Cosmetics

I love the idea of cosmetic x. It started with the suggestion of cosmetic psychopharmacology as a lipstick in pill form that you can put on the pig of a despairing brain:

Cosmetic psychopharmacology is not unlike cosmetic surgery. As more women get breast implants, the rest of us feel flat chested. And so it is with more women taking antidepressants and antianxiety medications. Suddenly you’re the odd one out if you aren’t like your friends, taking something to ‘take the edge off’ or give you a little lift to withstand the slings and arrows on your journey.

Dr. Julie Holland, *Moody Bitches: The Truth about the Drugs You’re Taking, the Sleep You’re Missing, the Sex You’re Not Having & What’s Really Making You Crazy* (p. 17).

Of course there’s not only cosmetic psychopharmacology, but also cosmetic psychology—a term I’m surprised it doesn’t seem anyone has yet applied to positive psychology. Positive psychology is the American-dominated field seeking to convince people with shitty quality of life in a failing empire (or two) that making gratitude lists is their salvation. (Some of its major players are known for being embroiled in contentious politics beyond that as well, to say the least.)

And then there’s cosmetic politics, the make-believe choice of legitimate government in a regime that is not.

In 2014, political scientists Martin Gilens and Benjamin Page, in a study published in Perspectives on Politics, empirically established how average U.S. citizens are almost completely ignored by U.S. governmental authorities in terms of public policies. Reviewing U.S. public opinions of policy issues, along with examining 1,779 different enacted public policies between 1981 and 2002, they determined that ‘even when fairly large majorities of Americans favor policy change, they generally do not get it. They conclude, ‘The central point that emerges from our research is that economic elites and organized groups representing business interests have substantial independent impacts on U.S. governmental policy, while mass-based interest groups and average citizens have little or no independent influence.”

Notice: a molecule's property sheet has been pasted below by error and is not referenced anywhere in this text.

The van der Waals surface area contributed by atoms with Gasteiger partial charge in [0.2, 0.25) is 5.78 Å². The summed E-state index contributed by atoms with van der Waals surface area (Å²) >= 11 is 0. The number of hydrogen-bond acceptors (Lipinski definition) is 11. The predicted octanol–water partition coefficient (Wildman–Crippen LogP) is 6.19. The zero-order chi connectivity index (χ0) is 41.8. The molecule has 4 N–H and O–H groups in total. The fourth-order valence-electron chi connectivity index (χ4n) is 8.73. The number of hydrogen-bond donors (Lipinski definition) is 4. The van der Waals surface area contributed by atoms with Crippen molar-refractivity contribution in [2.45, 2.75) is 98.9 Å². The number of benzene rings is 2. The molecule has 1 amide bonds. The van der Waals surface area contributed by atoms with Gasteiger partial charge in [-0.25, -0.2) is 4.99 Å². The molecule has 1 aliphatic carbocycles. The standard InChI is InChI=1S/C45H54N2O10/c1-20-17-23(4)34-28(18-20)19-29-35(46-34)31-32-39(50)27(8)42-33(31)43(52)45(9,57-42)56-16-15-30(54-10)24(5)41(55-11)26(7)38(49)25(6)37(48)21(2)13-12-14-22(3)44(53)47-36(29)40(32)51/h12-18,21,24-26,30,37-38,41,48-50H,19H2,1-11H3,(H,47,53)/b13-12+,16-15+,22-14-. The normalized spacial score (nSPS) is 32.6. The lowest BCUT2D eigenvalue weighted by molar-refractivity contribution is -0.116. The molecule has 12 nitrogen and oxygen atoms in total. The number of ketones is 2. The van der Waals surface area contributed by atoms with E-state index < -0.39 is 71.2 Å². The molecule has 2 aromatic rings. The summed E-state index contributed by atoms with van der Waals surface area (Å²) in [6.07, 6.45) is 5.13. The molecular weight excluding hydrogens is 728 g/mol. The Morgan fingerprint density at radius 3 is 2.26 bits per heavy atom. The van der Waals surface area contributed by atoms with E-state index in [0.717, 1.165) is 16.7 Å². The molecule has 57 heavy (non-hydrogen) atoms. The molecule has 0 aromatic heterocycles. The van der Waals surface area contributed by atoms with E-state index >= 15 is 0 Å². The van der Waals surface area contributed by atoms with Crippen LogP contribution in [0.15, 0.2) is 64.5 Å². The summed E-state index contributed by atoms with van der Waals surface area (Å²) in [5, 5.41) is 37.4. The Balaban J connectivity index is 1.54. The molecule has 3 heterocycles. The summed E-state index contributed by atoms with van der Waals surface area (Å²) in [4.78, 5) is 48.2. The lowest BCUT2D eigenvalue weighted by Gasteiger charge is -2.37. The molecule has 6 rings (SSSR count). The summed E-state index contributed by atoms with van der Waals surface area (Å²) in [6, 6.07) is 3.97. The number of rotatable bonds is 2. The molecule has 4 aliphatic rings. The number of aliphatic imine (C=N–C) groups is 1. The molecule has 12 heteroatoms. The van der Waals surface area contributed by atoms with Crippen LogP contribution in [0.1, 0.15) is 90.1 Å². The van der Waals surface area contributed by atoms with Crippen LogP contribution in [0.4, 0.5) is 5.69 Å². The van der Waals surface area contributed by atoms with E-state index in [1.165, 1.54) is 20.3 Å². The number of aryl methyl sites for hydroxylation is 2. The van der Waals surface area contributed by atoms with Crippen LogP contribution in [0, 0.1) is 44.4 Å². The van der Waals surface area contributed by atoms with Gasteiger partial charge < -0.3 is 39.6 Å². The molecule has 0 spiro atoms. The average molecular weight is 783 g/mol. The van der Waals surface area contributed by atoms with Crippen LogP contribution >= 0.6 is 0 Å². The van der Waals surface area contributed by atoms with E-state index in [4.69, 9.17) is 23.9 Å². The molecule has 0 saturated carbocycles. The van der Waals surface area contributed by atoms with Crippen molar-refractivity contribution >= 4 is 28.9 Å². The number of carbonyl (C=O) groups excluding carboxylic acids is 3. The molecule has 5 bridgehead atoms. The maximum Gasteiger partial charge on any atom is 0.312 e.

When dissent—be it through public opinion polls, protest demonstrations, or otherwise—becomes impotent in changing policy, this is an indicator of living under authoritarian rule.

Bruce E. Levine, *Resisting Illegitimate Authority: A Thinking Person’s Guide to Being an Anti-Authoritarian—Strategies, Tools, and Models,* p. 238

You could call this form of government plutocracy (rule by the wealthy) or kleptocracy (rule by corrupt, self-enriching networks)… And you could call the elections that ostensibly validate it as somehow democratic (in spite of the evidence to the contrary), masturbation (as George Carlin does) or kabuki theater (as American pundits often do). But really the appearance of ritualized consent in the form of electoral process to legitimate fundamentally anti-democratic systems of power is cosmetic politics. It just seems more correct and less innately derogatory than the other terms. It’s not the real exercise of power; it’s the lipstick. You don’t need insults, obscure referents, or Marxist terms like false consciousness, to describe it.

And to say something is cosmetic is not innately an insult. All personification in literature is cosmetic. “I bowed my head, and heard the sea far off / washing its hands”—James Wright, At the Slackening of the Tide. “It was not Night, for all the Bells / Put out their Tongues, for Noon”—Emily Dickinson, “It was not Death, for I stood up.” And still another, all from the same source:

“The yellow fog that rubs its back upon the window-panes,

The yellow smoke that rubs its muzzle on the window-panes,

Licked its tongue into the corners of the evening,

Lingered upon the pools that stand in drains,

Let fall upon its back the soot that falls from chimneys,

Slipped by the terrace, made a sudden leap,

And seeing that it was a soft October night,

Curled once about the house, and fell asleep.”

(T.S. Eliot, The Love Song of J. Alfred Prufrock)

Mary Oliver, *A Poetry Handbook: A Prose Guide to Understanding and Writing Poetry*, p. 103-4.

Something that is cosmetic is on the surface and improves the appearance but not the substance—definitionally. Maybe such a thing does not really exist in people and societies though, because organisms react to stimuli (see all of Stimulus-Organism-Response psychology and physiology, e.g., Porges)… Maybe even purely cosmetic acts tend to have substantive feedback loops, and so not be purely cosmetic at all. Certainly in literature and art, the medium is the message; the surface is part of the substance in a way; and the idea of anything in poetry being “cosmetic” seems odd, like a modernist misunderstanding of why we make useless pretty things.

There is something useful in humanity, self-expression, truth that is also beautiful, the right shade of lipstick with a nice dress. Although I will be the last person to defend cosmetics in the psychopharmacology, psychology, and political contexts, I seem now to have put myself in the position of admitting (at least) that we live with them. We co-exist with those who alter appearances to maintain unhealthy and unfair status quos—and we are even, in some ways, the same. Unless we manage to actually change things.

Of course, this is only what artists and humanists always do. See a bogeyman and relate to him, and try to drag others along, too. The paradox of liberal democratic societies: accidental corporatist empathy edition…

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